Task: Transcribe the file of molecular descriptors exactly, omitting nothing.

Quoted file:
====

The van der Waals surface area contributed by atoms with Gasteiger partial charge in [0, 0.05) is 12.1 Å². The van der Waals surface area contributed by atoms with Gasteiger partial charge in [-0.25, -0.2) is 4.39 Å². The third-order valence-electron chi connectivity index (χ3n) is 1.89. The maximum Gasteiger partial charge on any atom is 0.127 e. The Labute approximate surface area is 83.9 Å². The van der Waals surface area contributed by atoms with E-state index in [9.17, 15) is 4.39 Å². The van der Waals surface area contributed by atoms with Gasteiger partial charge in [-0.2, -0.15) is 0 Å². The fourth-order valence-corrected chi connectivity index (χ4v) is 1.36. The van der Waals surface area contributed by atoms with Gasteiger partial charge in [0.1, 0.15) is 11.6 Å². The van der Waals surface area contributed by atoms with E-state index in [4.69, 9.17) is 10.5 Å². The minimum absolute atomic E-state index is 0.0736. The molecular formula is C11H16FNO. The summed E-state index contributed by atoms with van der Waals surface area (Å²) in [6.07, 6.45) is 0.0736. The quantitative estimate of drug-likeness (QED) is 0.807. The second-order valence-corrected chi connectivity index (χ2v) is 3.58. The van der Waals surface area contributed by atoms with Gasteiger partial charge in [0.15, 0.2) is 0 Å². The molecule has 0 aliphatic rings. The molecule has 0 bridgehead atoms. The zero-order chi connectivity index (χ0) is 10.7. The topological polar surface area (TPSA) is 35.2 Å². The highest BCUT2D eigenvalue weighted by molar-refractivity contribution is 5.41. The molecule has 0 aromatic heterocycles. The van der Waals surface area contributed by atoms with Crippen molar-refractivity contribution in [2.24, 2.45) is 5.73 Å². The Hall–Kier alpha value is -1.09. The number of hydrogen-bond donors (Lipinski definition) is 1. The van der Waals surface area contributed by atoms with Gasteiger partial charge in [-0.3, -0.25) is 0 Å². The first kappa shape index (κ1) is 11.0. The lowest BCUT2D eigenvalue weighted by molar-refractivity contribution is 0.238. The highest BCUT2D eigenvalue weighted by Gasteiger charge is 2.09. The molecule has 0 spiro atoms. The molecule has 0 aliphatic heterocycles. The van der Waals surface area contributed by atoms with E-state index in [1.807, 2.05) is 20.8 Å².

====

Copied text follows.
The van der Waals surface area contributed by atoms with Gasteiger partial charge in [0, 0.05) is 12.1 Å². The van der Waals surface area contributed by atoms with Gasteiger partial charge in [-0.25, -0.2) is 4.39 Å². The third-order valence-electron chi connectivity index (χ3n) is 1.89. The maximum Gasteiger partial charge on any atom is 0.127 e. The Labute approximate surface area is 83.9 Å². The van der Waals surface area contributed by atoms with E-state index in [9.17, 15) is 4.39 Å². The van der Waals surface area contributed by atoms with Gasteiger partial charge in [-0.2, -0.15) is 0 Å². The fourth-order valence-corrected chi connectivity index (χ4v) is 1.36. The van der Waals surface area contributed by atoms with Gasteiger partial charge in [0.1, 0.15) is 11.6 Å². The van der Waals surface area contributed by atoms with E-state index in [4.69, 9.17) is 10.5 Å². The minimum absolute atomic E-state index is 0.0736. The molecular formula is C11H16FNO. The summed E-state index contributed by atoms with van der Waals surface area (Å²) in [6.07, 6.45) is 0.0736. The quantitative estimate of drug-likeness (QED) is 0.807. The second-order valence-corrected chi connectivity index (χ2v) is 3.58. The van der Waals surface area contributed by atoms with Gasteiger partial charge in [0.15, 0.2) is 0 Å². The molecule has 0 aliphatic rings. The molecule has 0 bridgehead atoms. The zero-order chi connectivity index (χ0) is 10.7. The topological polar surface area (TPSA) is 35.2 Å². The highest BCUT2D eigenvalue weighted by molar-refractivity contribution is 5.41. The molecule has 0 aromatic heterocycles. The van der Waals surface area contributed by atoms with Crippen molar-refractivity contribution in [2.24, 2.45) is 5.73 Å². The Hall–Kier alpha value is -1.09. The number of hydrogen-bond donors (Lipinski definition) is 1. The van der Waals surface area contributed by atoms with Gasteiger partial charge in [-0.3, -0.25) is 0 Å². The first kappa shape index (κ1) is 11.0. The lowest BCUT2D eigenvalue weighted by molar-refractivity contribution is 0.238. The highest BCUT2D eigenvalue weighted by Gasteiger charge is 2.09. The molecule has 0 spiro atoms. The molecule has 0 aliphatic heterocycles. The van der Waals surface area contributed by atoms with E-state index in [1.807, 2.05) is 20.8 Å².